What Catherine St-Laurent Learned As Meghan Markle’s Chief of Staff


In ELLE’s Office Hours column, we ask people in powerful positions to take us through their first jobs, worst jobs, and everything in between. This month, we spoke with Catherine St-Laurent, former Senior Communications Officer of the Bill & Melinda Gates Foundation and Chief of Staff to Prince Harry and Meghan Markle. Since transitioning to a more advisory role at the Archewell Foundation last month, St-Laurent has been focusing on her partnership with The Helm, a venture firm supporting investments in female-founded startups. Below, St-Laurent shares with ELLE what it’s like working for the world’s most powerful women—and how she learned to block all the “outside noise” that comes with having a royal boss.

My first job

I babysat a family of four kids across the street from where I grew up in Montréal. They were all under the age of eight, and I think I was 12 at the time? Let’s just say the age gap was not very large. Looking back, it was a lesson in inspirational leadership. How do you move people to want to follow suit, see the vision that you have, and want to be a part of it? Not because they’re told to, but because you’re painting something that they really believe in and are excited about. I still believe in that as a philosophy.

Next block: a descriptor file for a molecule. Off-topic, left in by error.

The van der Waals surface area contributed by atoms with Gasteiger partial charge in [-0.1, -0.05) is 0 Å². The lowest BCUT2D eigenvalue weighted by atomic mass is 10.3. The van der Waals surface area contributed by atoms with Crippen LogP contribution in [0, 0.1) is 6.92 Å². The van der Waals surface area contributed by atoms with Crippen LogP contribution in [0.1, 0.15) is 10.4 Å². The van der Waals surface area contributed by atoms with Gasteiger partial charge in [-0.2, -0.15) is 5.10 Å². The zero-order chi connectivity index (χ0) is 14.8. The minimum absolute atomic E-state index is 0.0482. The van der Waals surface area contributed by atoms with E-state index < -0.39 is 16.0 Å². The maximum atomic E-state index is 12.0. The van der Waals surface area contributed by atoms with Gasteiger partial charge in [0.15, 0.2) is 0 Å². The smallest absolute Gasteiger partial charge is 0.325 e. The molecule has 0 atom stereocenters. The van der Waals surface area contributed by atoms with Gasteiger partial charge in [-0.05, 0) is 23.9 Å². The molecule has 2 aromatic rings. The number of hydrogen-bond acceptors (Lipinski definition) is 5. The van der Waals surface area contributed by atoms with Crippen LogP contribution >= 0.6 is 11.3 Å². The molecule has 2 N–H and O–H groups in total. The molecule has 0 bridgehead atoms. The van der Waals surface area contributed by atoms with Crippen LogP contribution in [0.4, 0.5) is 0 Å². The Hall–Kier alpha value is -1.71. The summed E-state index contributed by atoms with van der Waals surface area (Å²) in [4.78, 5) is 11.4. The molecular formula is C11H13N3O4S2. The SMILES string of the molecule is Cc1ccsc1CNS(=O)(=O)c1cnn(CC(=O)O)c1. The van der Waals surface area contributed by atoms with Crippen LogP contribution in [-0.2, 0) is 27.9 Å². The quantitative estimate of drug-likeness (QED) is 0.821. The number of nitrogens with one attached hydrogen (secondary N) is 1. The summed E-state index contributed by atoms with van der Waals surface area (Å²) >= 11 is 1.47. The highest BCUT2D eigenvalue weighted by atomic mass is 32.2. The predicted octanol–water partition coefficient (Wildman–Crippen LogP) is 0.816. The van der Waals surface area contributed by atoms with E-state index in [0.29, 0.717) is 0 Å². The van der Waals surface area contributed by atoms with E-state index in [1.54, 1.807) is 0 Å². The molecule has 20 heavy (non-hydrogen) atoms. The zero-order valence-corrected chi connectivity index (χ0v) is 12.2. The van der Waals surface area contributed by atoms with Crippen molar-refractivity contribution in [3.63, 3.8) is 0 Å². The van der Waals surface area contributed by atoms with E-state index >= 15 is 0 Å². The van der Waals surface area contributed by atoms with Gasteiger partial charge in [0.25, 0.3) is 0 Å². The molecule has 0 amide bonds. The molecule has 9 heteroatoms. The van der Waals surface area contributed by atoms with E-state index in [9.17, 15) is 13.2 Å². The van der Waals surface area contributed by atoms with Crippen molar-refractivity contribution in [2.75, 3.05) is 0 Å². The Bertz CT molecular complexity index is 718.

How I navigate motherhood while working full time

Coming back to work after having my second kid was one of the hardest moments in my professional journey. I was juggling a toddler and a baby at home, and meetings and pumping sessions at work. I remember being in our mother’s room on a conference call with my laptop on my lap while pumping, and thinking to myself, “This is overwhelming.” Even with good parental leave policies and exceptionally good onsite services for moms, there are so many emotions and demands on your time. It can be hard to feel energized by work. I’m grateful to women I have worked with like Melinda Gates, who are huge advocates of caregiving. It really is a hard time for us—one that is spoken about, but not necessarily solved for through systems and supports.

Why we need better paid family leave policies

When you look at the impact of the pandemic in this country, you see how we’ve lost 30 years of progress for women, who are forced to decide whether to stay at home and care for their kids or work. I feel really passionately about the changes that needs to happen in this space. I’m glad to see a surge in support for better paid family leave policies, like the Marshall Plan for Moms, which pressures policymakers to better meet the needs of mothers in this country as we recover from the pandemic. This is where the norms need to shift so we can better accommodate parents and provide them the services they need to come back to work.

The piece of advice that changed my life

There are moments when I vacillated on whether to do something or not do something, or to take a new job or not take a new job. A colleague of mine at the Gates Foundation once said, “You don’t need to know how to do it all yourself. You just need to know how to get it done.” That has always stuck with me.